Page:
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The Future of Retail Design in 2019

The Future of Retail Design in 2019

Not since 1962 and the birth of the big box store, has brick and mortar shopping undergone such a change. 50 years ago, the retail industry was shaken by the introduction of huge discount stores, the likes of K Mart, Target and Wal-Mart, that challenged the mom-and-pop stores that dominated the market at the time. Now brick and mortar stores of all sorts are being challenged by the online revolution and the idea of Omni-channel retail. Though this doesn’t mean sudden death for brick and mortar retailers, it does mean brands need to re-think their sales funnels to include both physical locations as well as online retail options. That also means considering not only how they’re showcasing and selling their products but whether they’re creating an enticing culture in which shoppers can form a relationship with their brand.

Technology and Your Brand

With the rise of the Millenial, and now the gen-Z’er the playing field for retail has shifted. Consumers no longer lead with their wallets, rather, social and corporate responsibility have become the guiding criteria for purchase decisions. Social media has provided various types of platforms on which retailers can share their ethos and link a lifestyle to their brand. In order to sell their product, companies will now have to create a cultural experience that attracts the buyer first, by identifying and aligning with their world views, not just their personal preferences in fashion, for instance.

In a recent study of 3000 American consumers by Big Commerce, it was found that only 9.6% of gen-Zers actually purchase items from physical stores. Rather, they, as well as millennials, prefer shopping through social media, and specifically on Snapchat and Instagram most. Gen-Xers prefer shopping on Facebook, while baby boomers are the segment who spend the most in brick and mortar stores as the idea of being able to try out a product in person, still appeals. Interestingly, all customers, irrelevant of age group, reported shopping on all channels, so limiting your offering to only one channel is no longer enough if you want your brand to remain competitive.

The trend isn’t confined to the U.S. market either, with Singaporeans noted as the biggest online shoppers of South-east Asia. According to the study by Visa, 50% of Singaporeans surveyed even went so far as stating they’d prefer to do all of their shopping online if possible.

The Experience Culture

The millennial concept of valuing experiences over things seems to have caused this shift in the retail environment. Brands like Sephora, Dr. Martens and Samsung are leading the way to meet this shift in demand by creating experiences in their stores that are not focused on a sale at all but rather on providing an opportunity for customers to immerse themselves in an experiential offering. Whether a new app or activity, or a concert granting exclusive access to up and coming artists, brands are providing alternatives for their customers and it seems to be working.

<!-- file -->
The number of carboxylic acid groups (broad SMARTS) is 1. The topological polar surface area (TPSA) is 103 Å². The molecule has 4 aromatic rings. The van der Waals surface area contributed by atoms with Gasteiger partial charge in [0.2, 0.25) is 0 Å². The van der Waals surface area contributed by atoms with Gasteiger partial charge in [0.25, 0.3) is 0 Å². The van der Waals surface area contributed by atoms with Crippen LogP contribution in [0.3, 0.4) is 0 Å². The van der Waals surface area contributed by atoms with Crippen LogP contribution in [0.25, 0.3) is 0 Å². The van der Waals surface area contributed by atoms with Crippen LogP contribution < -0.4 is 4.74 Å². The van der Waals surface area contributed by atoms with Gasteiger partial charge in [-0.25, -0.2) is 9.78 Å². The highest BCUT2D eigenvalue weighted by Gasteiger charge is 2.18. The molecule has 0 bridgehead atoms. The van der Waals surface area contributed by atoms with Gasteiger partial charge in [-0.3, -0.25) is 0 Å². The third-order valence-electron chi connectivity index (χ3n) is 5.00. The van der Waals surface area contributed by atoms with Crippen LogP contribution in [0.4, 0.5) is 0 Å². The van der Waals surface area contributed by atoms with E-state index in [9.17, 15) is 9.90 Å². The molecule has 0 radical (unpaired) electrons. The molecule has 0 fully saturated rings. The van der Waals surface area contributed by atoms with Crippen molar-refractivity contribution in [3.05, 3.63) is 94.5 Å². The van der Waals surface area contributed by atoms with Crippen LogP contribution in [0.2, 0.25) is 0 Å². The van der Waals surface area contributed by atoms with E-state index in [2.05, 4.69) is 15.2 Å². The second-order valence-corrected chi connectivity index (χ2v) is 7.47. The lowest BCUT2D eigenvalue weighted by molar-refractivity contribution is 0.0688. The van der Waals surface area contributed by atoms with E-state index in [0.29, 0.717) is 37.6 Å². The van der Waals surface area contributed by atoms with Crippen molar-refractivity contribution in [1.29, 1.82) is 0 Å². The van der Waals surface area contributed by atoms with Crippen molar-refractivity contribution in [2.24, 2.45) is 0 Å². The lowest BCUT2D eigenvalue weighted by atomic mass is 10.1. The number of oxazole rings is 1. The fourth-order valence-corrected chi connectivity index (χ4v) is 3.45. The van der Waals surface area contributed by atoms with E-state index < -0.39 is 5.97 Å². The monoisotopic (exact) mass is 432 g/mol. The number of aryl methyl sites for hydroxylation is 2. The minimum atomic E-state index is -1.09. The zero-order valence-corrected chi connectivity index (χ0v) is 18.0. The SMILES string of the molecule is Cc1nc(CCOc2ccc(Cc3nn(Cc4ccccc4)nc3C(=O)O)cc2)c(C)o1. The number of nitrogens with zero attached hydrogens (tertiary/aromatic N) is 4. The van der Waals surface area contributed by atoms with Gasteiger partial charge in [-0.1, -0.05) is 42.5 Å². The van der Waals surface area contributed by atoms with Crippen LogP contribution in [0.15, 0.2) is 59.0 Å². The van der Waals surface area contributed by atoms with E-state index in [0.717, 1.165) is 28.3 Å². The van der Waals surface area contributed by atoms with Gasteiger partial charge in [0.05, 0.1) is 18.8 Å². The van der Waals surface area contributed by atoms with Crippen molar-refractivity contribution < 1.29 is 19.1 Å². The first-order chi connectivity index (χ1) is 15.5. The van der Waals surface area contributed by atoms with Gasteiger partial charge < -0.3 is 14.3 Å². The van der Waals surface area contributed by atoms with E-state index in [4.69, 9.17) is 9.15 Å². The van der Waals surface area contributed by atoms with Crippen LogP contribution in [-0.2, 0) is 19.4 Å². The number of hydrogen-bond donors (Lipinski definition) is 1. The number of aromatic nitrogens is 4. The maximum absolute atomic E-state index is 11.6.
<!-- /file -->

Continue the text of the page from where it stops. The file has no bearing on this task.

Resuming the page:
This provides opportunities for retailers to consult with their retail interior design firm, to ensure that new designs include spaces for both traditional retail and the more conceptual zones that will allow customers to experience the brand’s ethos and personality. Creating interiors that are both multifunctional and adjustable will become the new challenge for designers in this field.

On the other hand, having a big budget and an impressive marketing team isn’t a prerequisite to make this new trend work for your brand. Smaller, independent retailers are finding the opportunity to define their personality online via social media, and creating relationships with customers, invaluable in carving out their own piece of the pie. Rather, these retailers start out on online platforms and as they gain traction, are able to move to a physical space in order to provide the person-to-person contact and speed and convenience customers still value.

Aligning your Brand with the New Shape of Retail.

While this new shift may seem threatening, with as many as 3,800 retailers set to close their doors by the end of the year in the US, this doesn’t mean a decline in retail. Companies aren’t going bust, so much as recognizing the value of investing in their online market. With 30% of Singaporeans using their mobiles to make online purchases – brick and mortar stores are not enough. In order to confidently stride into the future, brands will have to align themselves with various sales channels and get used to offering their customers more than a simple price and description of their products.

Retailers need a holistic approach; apps need to integrate with online sales portals, which need to speak to your social media presence with personality, and everything needs to be communicated in your physical store. Brick and mortar retail hasn’t been destroyed, just shaken up and Singapore interior design firms like Home Guide are ready to help retailers integrate these new and exciting changes.

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